The former director of NIMHANS, who was also president of the Medical Ethics Board at NMC, forwarded the visually impaired psychiatrist’s name twice as the best employee for the National Awards for Persons with Disabilities. Ironically, the NMC expert who nodded against the petitioner as an NMC expert was the external examiner for this NIMHANS psychiatrist with visual disability and passed him with flying colours.

With total blindness, the late Dr Y.G. Parameshwara completed his MBBS at Karnataka University and was appointed as a faculty member in pharmacology at Bangalore Medical College, where he later retired. In addition, the pan-India organisation of health professionals with disabilities in India has among its members various doctors with visual disabilities, some of whom are still practising.

Globally, doctors with disabilities are not seen as a threat to patient safety (unlike in India). Dr Ruta Nonacs has a visual disability and was chided by the dean: “Do you plan to complete medical school?” She not only has an MD and a PhD but is currently a psychiatrist at Harvard Medical School. Dr Bonnielin Swenor is a shining example of how to ‘lead with your science, not with your visual disability’. She has founded the Johns Hopkins Disability Health Research Center in the US, thereby shifting the paradigm from living with a disability to thriving with a disability.

In the UK, Alexandra Admas is the first deaf-blind student admitted to a medical school. There is acceptance of blind psychiatrists in the US among both health professionals and patients. For eight consecutive years, David Hartman was ranked first in a survey among health workers and nurses. Patients preferred a blind psychiatrist and felt more comfortable sharing more of themselves when they weren’t being watched.

The Chief of Psychiatry at the University of Wisconsin says of the blind physician Tim Cordes that he has detected fatal blood clots that others had missed using only his sense of touch. No, doctors with visual disabilities do not have a sixth sense. With reasonable accommodations (mandatory under disability law), they thrive equally with others. Intermediaries, or “visual describers” helped him with placing a tube in a patient’s windpipe correctly the first time as well as assisted with the birth of a baby.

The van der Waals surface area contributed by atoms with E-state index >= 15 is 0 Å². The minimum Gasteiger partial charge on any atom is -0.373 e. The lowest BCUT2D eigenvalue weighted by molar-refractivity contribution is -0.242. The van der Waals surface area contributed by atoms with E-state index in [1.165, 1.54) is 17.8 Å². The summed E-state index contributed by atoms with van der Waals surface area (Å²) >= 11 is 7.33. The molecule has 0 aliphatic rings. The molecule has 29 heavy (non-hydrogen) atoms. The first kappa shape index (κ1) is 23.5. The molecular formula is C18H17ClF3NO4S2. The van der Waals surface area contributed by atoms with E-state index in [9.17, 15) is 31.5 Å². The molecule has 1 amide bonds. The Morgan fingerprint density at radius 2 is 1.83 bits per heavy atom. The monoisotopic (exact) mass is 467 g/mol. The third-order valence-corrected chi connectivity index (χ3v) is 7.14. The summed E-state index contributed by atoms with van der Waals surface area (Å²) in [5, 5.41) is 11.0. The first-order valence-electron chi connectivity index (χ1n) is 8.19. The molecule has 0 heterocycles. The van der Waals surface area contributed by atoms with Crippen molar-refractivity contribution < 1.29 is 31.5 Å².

Also read: Doctors With Disabilities Seek Removal of ‘Discriminatory’ MCI Guidelines

A chiropractic school in Iowa denied a blind man’s continuing case as he did not have “sufficient vision” to undertake “radiograph review”. The matter went to the Supreme Court of Iowa in Palmer College v. Davenport in 2014, where the court emphasised that other medical schools have admitted successful blind students. The court ruled in favour of the sighted assistant as an intermediary to allow the blind applicant to matriculate.

The NMC is still using the outdated technical standards of 1979. Even the US changed them to “where a candidate’s ability to observe is compromised, they must demonstrate alternative means/abilities to acquire and demonstrate the essential info conveyed in this fashion”. The competency-based curriculum that NMC has now adopted is based on the premise of “what” students must demonstrate rather than “how” they must demonstrate it.

There are plenty of doctors with disabilities in general and quite a few doctors with visual disabilities in particular in India who should be the real experts guiding policymakers. Disability is now viewed under the human rights model of disability, with inclusive equality underpinning non-discrimination and reasonable accommodation. It’s high time the NMC adopted these principles in medical education while considering lived experience as an expertise.

Dr Satendra Singh is the founder of ‘Doctors with Disabilities: Agents of Change in India’ and co-chair of International Council for Disability Inclusion in Medical Education. Views are personal.